Additionally, the reason people consider sociopathic and psychopathic tendencies to be negative is due to context; according to the diagnoses, they will behave like Rottweilers; if anything disrupts the constraints of behaviour that make behaving in 'good' ways (with a net positive effect) beneficial to them, they will start performing actions with a negative net effect, but a positive personal effect. In that regard, you might consider that they have a higher probability of causing harm in relation to the different circumstances they might be placed in than 'normal' people; so they're quite similar to the doll, which is also probably evil in most sets of circumstances (and was the cause of this point being raised...)
It's situations like this where the principle of double-effect really starts to seem plausible. Intent can be divorced from actions in contexts where the future is unknown, and since most real world contexts hold that constraint, it becomes less useful to categorize people based on their actions than their intent.
However, since the writer of the note clearly had some idea what would happen...
I don't really see how this quest wasn't revealing. It made at least one major hint to the identity of the poster. We already knew that they had a quite deranged writing style. It may have been brought up in the discussions in the earlier DNS for this series, but the writer seems schizophrenic-- that is, they seem unable to distinguish between reality and fiction. In light of this quest, we see this note finally placed in its context, paraphrasing what happens:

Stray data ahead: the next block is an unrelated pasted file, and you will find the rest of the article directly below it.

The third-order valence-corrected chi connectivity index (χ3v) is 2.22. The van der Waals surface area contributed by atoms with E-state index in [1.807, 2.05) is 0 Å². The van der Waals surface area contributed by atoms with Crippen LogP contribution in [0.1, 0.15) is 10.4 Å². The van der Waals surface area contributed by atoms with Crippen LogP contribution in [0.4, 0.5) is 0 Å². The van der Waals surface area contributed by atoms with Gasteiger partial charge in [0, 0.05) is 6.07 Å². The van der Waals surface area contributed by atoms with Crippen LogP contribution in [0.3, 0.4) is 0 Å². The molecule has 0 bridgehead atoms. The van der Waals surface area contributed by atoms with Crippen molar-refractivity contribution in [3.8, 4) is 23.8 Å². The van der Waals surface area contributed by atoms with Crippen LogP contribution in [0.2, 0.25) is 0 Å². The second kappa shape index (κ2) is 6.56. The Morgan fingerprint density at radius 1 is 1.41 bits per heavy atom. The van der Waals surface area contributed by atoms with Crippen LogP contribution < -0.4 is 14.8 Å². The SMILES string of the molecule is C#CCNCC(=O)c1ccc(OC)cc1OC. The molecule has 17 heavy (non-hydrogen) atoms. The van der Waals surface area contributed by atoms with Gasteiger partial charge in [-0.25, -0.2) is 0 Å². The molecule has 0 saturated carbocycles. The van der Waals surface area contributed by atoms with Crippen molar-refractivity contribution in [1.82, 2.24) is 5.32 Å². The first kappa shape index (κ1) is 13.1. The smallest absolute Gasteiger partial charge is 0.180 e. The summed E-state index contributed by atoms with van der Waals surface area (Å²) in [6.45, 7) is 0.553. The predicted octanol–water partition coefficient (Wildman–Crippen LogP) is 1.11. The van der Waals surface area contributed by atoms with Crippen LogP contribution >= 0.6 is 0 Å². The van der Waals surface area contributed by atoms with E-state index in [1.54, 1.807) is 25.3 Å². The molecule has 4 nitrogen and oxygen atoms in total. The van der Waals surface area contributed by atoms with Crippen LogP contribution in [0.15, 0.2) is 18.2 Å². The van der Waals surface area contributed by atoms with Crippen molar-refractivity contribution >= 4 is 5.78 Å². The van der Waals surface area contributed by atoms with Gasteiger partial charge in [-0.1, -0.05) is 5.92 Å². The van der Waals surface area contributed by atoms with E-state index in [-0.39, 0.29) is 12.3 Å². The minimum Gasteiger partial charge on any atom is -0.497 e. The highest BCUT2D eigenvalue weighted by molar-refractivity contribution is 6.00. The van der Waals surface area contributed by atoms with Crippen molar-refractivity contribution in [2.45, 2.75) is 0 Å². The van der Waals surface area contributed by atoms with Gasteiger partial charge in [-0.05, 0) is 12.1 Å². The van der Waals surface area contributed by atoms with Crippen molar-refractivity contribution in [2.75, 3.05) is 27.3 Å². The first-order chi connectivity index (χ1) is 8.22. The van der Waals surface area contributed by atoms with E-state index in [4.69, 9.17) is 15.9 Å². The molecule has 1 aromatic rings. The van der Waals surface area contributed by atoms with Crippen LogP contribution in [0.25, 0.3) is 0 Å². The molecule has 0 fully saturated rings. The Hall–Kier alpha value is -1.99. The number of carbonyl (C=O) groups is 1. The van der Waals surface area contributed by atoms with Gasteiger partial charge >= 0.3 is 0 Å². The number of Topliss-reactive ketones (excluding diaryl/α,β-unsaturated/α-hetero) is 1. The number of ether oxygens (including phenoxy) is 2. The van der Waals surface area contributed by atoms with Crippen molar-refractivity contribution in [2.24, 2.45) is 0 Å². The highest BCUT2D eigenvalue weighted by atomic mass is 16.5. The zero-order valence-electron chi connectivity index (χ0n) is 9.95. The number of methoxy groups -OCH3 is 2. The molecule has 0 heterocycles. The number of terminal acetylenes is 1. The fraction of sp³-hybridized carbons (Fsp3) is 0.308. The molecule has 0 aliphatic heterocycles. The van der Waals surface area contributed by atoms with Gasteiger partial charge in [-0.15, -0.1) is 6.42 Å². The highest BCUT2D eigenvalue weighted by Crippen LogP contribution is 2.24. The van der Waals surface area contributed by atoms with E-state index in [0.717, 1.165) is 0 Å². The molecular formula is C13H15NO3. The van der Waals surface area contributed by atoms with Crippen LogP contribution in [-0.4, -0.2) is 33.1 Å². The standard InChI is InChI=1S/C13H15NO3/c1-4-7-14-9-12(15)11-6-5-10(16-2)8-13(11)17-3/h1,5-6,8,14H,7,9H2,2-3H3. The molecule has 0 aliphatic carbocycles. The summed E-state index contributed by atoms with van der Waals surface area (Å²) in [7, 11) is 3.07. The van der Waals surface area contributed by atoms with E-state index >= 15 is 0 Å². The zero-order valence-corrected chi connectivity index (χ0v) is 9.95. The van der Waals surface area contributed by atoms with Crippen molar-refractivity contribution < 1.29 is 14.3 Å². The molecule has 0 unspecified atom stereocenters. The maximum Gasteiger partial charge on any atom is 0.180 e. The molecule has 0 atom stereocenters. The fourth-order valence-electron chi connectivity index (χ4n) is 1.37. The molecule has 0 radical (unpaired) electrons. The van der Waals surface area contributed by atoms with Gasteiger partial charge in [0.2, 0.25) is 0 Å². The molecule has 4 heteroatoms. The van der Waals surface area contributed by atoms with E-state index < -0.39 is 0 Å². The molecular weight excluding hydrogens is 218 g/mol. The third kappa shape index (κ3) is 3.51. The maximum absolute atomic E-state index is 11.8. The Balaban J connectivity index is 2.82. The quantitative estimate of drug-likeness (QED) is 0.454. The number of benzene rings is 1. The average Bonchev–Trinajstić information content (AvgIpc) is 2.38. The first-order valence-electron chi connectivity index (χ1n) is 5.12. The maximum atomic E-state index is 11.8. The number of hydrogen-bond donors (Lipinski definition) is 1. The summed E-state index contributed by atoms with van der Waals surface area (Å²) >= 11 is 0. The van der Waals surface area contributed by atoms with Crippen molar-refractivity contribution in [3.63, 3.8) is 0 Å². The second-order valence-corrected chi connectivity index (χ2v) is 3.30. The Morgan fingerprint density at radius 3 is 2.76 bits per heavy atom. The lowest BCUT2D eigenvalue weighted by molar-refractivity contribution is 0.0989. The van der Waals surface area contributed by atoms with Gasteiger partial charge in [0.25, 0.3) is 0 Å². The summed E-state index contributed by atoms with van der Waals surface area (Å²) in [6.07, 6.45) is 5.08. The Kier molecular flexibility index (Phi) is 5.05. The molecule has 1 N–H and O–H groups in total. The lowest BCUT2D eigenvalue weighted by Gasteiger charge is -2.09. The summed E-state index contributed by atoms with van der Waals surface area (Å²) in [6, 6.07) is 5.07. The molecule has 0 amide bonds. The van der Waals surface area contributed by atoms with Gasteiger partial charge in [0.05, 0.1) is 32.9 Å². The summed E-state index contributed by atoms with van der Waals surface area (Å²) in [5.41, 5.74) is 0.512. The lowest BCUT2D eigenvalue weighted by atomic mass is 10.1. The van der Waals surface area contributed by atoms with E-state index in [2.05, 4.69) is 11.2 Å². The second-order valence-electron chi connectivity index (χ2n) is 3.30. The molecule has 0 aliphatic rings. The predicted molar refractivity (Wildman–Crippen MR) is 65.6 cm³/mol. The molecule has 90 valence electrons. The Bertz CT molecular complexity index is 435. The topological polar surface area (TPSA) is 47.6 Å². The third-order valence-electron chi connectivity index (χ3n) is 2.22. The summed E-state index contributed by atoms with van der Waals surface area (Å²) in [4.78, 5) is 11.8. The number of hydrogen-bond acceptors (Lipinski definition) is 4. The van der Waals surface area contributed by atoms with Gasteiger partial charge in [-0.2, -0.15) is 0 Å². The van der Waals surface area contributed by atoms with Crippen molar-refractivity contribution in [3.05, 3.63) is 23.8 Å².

"TO MAKE THAT SPECIAL SPECIAL SOMETHING"
"FOR THOSE I KNOW WHO'VE REALLY REALLY GOT IT COMING"
"YOU'RE A PERSON OF JUSTICE, AREN'T YOU?"
"THEN YOU UNDERSTAND"
It rather reminds me of the strategy used by magicians using suggestion, of writing the answers on a napkin beforehand. It seems evident, then, that the writer of the notes finds it difficult to separate not reality from fiction (as in the case of schizophrenia) but rather, the present from the future.
Additionally, these events are all from a single note, from the Bradychwyd quest. There are three other notes yet, and in this case, we can't tell whether they'll occur in the future, occurred at the same time as the Bradychwyd quest, already have occurred, or won't occur at all. In that regard, the writer of the notes may have put us in their own position.
There's another key detail in the note.
FOR THOSE I KNOW
So the author of the notes knows both the policeman and the boy. Potentially, the poster is Sunshine.
In terms of the actual quest, I enjoyed it! I love the obscure focus of these types of stories; it puts emphasis on aspects of life that are important without being world-changing. It's a nice conflation of realism with DF's fantasy setting. The orphan's eloquent speech regarding his afflictions put me in mind of The Elephant Man (or the few scenes of the play that I've seen, anyway).
It's interesting that we don't learn the names of the two characters, either. It adds to the feeling of it being an experience that's passing by.
< Message edited by Shiny_Underpants -- 3/16/2018 12:47:29 >